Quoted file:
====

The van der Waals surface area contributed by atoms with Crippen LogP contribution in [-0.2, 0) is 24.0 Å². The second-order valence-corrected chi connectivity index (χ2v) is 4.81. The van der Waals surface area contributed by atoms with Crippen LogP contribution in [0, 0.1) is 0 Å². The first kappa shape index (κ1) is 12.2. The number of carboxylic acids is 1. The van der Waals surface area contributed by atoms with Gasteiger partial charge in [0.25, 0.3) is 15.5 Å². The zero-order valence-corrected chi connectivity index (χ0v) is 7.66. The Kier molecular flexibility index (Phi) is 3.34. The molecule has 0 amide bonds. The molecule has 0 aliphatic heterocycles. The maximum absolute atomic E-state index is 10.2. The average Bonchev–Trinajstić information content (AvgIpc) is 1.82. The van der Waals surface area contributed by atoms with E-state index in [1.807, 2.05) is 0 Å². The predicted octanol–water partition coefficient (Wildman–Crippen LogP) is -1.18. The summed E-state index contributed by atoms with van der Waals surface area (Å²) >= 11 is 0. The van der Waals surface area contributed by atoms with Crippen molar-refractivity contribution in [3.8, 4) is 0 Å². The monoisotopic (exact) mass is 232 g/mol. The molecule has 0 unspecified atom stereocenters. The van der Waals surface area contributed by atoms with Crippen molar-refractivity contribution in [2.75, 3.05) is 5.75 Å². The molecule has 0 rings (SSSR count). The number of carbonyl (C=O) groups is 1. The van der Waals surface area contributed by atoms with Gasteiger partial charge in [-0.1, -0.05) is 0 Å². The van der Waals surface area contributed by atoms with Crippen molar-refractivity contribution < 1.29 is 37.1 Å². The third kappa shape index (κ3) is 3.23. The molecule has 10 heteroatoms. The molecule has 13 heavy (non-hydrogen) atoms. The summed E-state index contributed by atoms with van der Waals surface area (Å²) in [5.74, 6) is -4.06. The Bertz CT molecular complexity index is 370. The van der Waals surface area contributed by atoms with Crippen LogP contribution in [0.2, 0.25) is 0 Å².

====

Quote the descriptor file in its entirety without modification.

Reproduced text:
The van der Waals surface area contributed by atoms with Crippen LogP contribution in [-0.2, 0) is 24.0 Å². The second-order valence-corrected chi connectivity index (χ2v) is 4.81. The van der Waals surface area contributed by atoms with Crippen LogP contribution in [0, 0.1) is 0 Å². The first kappa shape index (κ1) is 12.2. The number of carboxylic acids is 1. The van der Waals surface area contributed by atoms with Gasteiger partial charge in [0.25, 0.3) is 15.5 Å². The zero-order valence-corrected chi connectivity index (χ0v) is 7.66. The Kier molecular flexibility index (Phi) is 3.34. The molecule has 0 amide bonds. The molecule has 0 aliphatic heterocycles. The maximum absolute atomic E-state index is 10.2. The average Bonchev–Trinajstić information content (AvgIpc) is 1.82. The van der Waals surface area contributed by atoms with E-state index in [1.807, 2.05) is 0 Å². The predicted octanol–water partition coefficient (Wildman–Crippen LogP) is -1.18. The summed E-state index contributed by atoms with van der Waals surface area (Å²) >= 11 is 0. The van der Waals surface area contributed by atoms with Crippen molar-refractivity contribution in [3.8, 4) is 0 Å². The monoisotopic (exact) mass is 232 g/mol. The molecule has 0 unspecified atom stereocenters. The van der Waals surface area contributed by atoms with Crippen molar-refractivity contribution in [2.75, 3.05) is 5.75 Å². The molecule has 0 rings (SSSR count). The number of carbonyl (C=O) groups is 1. The van der Waals surface area contributed by atoms with Gasteiger partial charge in [-0.1, -0.05) is 0 Å². The van der Waals surface area contributed by atoms with Crippen molar-refractivity contribution < 1.29 is 37.1 Å². The third kappa shape index (κ3) is 3.23. The molecule has 10 heteroatoms. The molecule has 13 heavy (non-hydrogen) atoms. The summed E-state index contributed by atoms with van der Waals surface area (Å²) in [5.74, 6) is -4.06. The Bertz CT molecular complexity index is 370. The van der Waals surface area contributed by atoms with Crippen LogP contribution in [0.2, 0.25) is 0 Å².